Documentary will delve into former palace turned home for WWII children

Potocki Palace

Potocki Palace - Credit: Supplied by Olivia Jarvis

During the Second World War, a Polish teacher was about to be executed by the Gestapo, but when he survived, he promised himself that he would create a home for every child that survived the war. 

This man was Stanislaw Jedleski and students at the University of Hertfordshire will reveal more about him and the children, who lived at Potocki Palace, in 'My Hundreds of Brothers and Sisters'. 

Stanislaw, an anti-fascist, recalled his imprisonment during the war in Lublin Castle: “From the large hall I was imprisoned they were taking men to be shot. I couldn’t watch it. I couldn’t watch it.

"I was thinking about their families. From then, I told myself that if I survived, I would give myself to all those whose parents did not survive the war.”

Olivia Jarvis, a final year student and the producer of the film, explained how they will cover Stanislaw's story after the war and the orphanage he started. 

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She said: "We are so lucky to be able to tell this story because a lot of the people who went to the orphanage are now in their 80s and the palace itself is abandoned.

"We will be going to Poland at the beginning of May to film and it will be finished by the end of June. We have an amazing composer Johnathon Deering working with us to create the score too so that’s so exciting."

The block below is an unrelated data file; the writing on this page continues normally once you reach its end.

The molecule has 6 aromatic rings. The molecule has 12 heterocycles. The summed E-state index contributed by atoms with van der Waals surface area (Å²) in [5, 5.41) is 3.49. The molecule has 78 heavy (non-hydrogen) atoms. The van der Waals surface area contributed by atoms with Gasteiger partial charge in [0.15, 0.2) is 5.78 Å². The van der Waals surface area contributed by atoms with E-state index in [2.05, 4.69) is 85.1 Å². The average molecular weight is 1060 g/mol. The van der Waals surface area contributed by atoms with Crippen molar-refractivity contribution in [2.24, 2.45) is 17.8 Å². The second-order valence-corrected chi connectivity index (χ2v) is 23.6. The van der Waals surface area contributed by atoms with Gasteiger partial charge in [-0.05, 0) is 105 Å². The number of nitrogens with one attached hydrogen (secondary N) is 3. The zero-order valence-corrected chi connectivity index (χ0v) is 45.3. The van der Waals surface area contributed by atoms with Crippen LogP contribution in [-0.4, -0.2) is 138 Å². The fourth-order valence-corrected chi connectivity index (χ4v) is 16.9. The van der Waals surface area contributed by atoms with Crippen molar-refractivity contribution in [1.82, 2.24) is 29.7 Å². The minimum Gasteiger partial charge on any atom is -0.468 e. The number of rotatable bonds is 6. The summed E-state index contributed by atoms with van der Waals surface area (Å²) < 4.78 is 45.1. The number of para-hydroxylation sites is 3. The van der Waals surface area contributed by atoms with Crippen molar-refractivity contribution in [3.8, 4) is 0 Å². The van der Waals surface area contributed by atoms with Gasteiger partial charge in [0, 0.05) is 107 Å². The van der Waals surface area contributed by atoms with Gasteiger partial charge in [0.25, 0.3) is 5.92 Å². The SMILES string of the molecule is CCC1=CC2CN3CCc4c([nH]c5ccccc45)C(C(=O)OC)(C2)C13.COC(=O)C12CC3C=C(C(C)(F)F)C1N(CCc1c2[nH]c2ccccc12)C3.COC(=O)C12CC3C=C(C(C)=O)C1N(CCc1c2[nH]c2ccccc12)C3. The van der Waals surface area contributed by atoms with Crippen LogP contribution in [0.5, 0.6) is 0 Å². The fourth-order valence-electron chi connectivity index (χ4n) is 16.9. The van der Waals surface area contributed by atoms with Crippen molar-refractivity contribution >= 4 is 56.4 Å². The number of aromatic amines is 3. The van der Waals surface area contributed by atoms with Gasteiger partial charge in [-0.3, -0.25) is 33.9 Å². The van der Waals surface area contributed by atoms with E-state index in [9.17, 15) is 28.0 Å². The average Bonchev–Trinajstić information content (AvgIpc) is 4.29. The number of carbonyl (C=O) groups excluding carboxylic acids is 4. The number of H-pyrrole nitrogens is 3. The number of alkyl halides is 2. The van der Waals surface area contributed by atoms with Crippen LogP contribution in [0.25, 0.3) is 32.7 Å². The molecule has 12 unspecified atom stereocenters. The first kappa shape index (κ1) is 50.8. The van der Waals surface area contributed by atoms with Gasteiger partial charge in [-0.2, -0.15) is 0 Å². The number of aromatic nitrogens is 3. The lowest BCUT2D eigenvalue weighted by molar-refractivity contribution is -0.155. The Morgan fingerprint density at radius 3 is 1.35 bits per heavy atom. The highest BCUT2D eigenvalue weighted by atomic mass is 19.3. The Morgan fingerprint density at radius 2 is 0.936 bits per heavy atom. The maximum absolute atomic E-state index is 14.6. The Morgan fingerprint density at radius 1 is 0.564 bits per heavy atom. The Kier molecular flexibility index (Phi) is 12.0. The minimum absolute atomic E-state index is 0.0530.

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The orphanage, known as the PZWN, was created by the Polish State Department of Education in 1946 and located just outside Krakow. 

"The war affected families greatly, some children losing their family members and some being sent to the palace because their mothers couldn’t support their children in the war torn country," Olivia explained. 

"Many children were helped here of all ages and from all backgrounds. There were teachers, librarians, everyone that worked there lived in the house with the children. Around 30 workers and 300 children at the start. 

"Stanislawa Key lost both her parents by the age of 14, she told us  'I was very sad, they took me to my aunties flat and I stayed there for two days. And then she left me so no one was looking after me. There was my mother's husband but he didn't care much about me. And my brother was in the army so he was not with me. So they took me to the Palace'.” 

For many like, Stanislawa, now a PE teacher, this was an opportunity to learn. 

"She later met her Welsh husband and moved to England in her early 20s. She has not been back to Potocki Palace for over 60 years so we look forward to capturing her reaction when we travel back there in May 2021. Stanislawa is also the director's Adele’s grandmother making this story and film much more personal."

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